Bristol Post - - SOUND OUT -


AL­WAYS IN BE­TWEEN HHHH H EAR­LIER this year, the 28-year-old Lon­doner be­came the first Bri­tish fe­male solo artist to score seven num­ber one sin­gles thanks to I’ll Be There. The new al­bum’s lead sin­gle, is ad­mit­tedly a strong song, but one that could be de­scribed as a se­quel to 2015’s Hold My Hand. How­ever, her sec­ond al­bum of­fers up so much more as Glynne mixes it up, of­fer­ing sur­prises that go above and be­yond its lead sin­gle.

No One is full of an­tic­i­pa­tion with an in­fec­tious beat that builds to each cho­rus, show­ing off the singer’s brawny vo­cals, while an­themic Thurs­day strikes a chord by slow­ing things down. Ska-tainted, groovy 123 is a nice change of pace for Glynne, Rollin’ is a splen­did dance pop-meets-coun­try ef­fort. Won’t Say No is the real high­light, a grubby, dubby, edgy 1990s pop-sound­ing song.


HHH HH AF­TER nearly 50 years of tour­ing, trav­el­ling and record­ing with stars like David Bowie and Cat Stevens, you could be for­given for think­ing Rick Wakeman de­serves a chance to in­dulge him­self. And that’s ex­actly what the key­boardist does on his new al­bum which sees him eschew his trusty ar­ray of moogs, and key­boards in favour of the grand pi­ano.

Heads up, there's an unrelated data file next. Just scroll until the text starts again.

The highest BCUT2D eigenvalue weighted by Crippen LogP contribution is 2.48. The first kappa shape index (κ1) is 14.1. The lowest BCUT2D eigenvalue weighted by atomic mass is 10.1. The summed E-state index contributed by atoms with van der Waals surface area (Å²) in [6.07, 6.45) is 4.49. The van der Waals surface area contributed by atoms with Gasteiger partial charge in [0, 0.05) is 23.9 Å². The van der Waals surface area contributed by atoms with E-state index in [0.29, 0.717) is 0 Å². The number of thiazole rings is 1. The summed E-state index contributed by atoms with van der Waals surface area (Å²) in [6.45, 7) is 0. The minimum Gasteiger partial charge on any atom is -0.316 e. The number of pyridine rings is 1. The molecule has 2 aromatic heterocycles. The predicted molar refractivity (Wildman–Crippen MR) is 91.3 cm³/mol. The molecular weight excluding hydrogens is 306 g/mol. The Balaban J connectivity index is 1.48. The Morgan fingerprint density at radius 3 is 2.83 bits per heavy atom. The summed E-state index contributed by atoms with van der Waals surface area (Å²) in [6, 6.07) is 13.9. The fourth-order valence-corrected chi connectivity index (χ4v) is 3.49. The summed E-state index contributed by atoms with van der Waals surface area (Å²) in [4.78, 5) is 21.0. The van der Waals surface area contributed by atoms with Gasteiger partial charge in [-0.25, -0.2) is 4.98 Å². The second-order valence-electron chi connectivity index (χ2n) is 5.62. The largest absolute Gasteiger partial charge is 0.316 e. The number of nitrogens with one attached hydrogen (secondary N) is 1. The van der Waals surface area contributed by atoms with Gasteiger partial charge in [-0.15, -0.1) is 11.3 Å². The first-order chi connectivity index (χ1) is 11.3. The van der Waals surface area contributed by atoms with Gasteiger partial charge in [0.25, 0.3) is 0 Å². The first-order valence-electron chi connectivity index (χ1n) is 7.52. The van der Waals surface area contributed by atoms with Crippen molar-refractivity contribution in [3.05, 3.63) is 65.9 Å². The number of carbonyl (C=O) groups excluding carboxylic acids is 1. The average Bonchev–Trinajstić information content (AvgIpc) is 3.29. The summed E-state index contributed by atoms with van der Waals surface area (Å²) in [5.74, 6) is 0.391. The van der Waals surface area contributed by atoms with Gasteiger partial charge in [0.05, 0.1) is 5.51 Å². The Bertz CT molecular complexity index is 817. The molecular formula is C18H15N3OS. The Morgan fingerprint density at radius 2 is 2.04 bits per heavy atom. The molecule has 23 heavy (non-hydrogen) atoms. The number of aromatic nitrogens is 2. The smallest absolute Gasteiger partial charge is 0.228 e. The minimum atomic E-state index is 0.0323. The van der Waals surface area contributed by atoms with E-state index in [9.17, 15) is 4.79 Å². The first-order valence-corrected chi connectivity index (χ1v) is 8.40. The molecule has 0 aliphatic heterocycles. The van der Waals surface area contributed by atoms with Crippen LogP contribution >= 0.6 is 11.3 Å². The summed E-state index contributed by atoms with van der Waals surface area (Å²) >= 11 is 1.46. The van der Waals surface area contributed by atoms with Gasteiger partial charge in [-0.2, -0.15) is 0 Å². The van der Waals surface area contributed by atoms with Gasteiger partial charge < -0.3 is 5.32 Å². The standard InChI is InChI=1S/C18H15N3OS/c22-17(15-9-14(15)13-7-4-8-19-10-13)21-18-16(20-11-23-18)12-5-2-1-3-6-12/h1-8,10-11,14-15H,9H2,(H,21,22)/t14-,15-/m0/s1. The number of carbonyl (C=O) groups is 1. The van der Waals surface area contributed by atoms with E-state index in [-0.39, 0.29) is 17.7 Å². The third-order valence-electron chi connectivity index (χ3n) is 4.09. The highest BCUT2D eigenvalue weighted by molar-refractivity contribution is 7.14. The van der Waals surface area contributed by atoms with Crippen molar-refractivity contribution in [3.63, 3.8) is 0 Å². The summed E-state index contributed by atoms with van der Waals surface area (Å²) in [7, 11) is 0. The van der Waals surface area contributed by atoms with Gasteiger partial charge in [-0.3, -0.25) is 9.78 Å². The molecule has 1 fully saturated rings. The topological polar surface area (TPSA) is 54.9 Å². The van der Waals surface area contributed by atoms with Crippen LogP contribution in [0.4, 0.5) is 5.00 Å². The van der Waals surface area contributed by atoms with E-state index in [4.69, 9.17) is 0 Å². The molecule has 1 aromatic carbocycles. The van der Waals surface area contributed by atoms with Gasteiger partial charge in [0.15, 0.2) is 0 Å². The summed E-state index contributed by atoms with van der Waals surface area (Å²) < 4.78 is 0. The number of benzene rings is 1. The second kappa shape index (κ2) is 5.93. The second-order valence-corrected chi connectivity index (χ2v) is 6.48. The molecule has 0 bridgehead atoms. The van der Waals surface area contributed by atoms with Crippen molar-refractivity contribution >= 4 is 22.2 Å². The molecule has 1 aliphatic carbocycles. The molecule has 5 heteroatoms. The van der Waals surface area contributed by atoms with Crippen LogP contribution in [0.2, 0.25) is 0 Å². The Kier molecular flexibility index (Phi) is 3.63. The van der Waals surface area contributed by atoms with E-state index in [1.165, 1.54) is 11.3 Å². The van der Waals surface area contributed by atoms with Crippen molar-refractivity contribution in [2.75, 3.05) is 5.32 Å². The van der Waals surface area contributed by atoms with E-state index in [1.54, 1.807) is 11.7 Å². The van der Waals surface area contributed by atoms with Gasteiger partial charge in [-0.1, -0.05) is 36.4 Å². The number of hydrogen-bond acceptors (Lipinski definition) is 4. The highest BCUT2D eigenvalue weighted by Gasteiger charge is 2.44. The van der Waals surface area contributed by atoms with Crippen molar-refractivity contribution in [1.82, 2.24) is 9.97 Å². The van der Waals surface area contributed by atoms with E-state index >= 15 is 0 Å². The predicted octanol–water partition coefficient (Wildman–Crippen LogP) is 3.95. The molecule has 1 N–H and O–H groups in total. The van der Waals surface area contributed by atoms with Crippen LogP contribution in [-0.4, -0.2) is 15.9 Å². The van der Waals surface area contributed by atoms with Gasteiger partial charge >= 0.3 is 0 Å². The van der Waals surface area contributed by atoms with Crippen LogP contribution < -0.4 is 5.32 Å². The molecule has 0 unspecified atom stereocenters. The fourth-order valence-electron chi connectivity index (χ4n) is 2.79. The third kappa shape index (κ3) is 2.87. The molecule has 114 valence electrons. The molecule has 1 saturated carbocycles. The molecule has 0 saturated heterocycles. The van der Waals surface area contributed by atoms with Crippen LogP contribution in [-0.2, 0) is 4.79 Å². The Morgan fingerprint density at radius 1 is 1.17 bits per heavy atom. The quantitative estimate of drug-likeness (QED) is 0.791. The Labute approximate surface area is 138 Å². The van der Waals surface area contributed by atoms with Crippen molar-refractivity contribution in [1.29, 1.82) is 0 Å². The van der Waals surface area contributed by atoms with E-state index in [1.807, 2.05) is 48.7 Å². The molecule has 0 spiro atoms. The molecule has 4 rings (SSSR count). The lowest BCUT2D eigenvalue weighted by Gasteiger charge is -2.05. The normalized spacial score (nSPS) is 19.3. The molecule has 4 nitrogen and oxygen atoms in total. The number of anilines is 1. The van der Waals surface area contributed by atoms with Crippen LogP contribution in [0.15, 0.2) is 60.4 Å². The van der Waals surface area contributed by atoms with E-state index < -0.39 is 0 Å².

Wakeman is best known as the key­boardist for Yes, and there­fore as a pi­o­neer of pro­gres­sive rock. But if Wakeman is any­thing on Pi­ano Odyssey, he’s re­gres­sive, tak­ing on well-worn clas­sics and opt­ing for pleas­ingly un­com­pli­cated ar­range­ments. More an ex­er­cise in ex­per­i­men­ta­tion, Pi­ano Odyssey won’t take lis­ten­ers any­where un­com­fort­able, sur­pris­ing or even new but it is un­de­ni­ably sat­is­fy­ing to hear a vir­tu­oso like Wakeman get his hands on these clas­sic songs.


JUBILEE ROAD HH HHH IT has been six years since hit sin­gle An­other Love burst into our speak­ers. A num­ber one al­bum, a num­ber two al­bum and a world tour fol­lowed. Even a muted crit­i­cal re­sponse couldn’t dull his shine.

The 27-year-old has a great voice but with­out song­writ­ing chops his rasp­ing tones can come to lit­tle. Ker­nels of great songs ex­ist here but there’s much else miss­ing.

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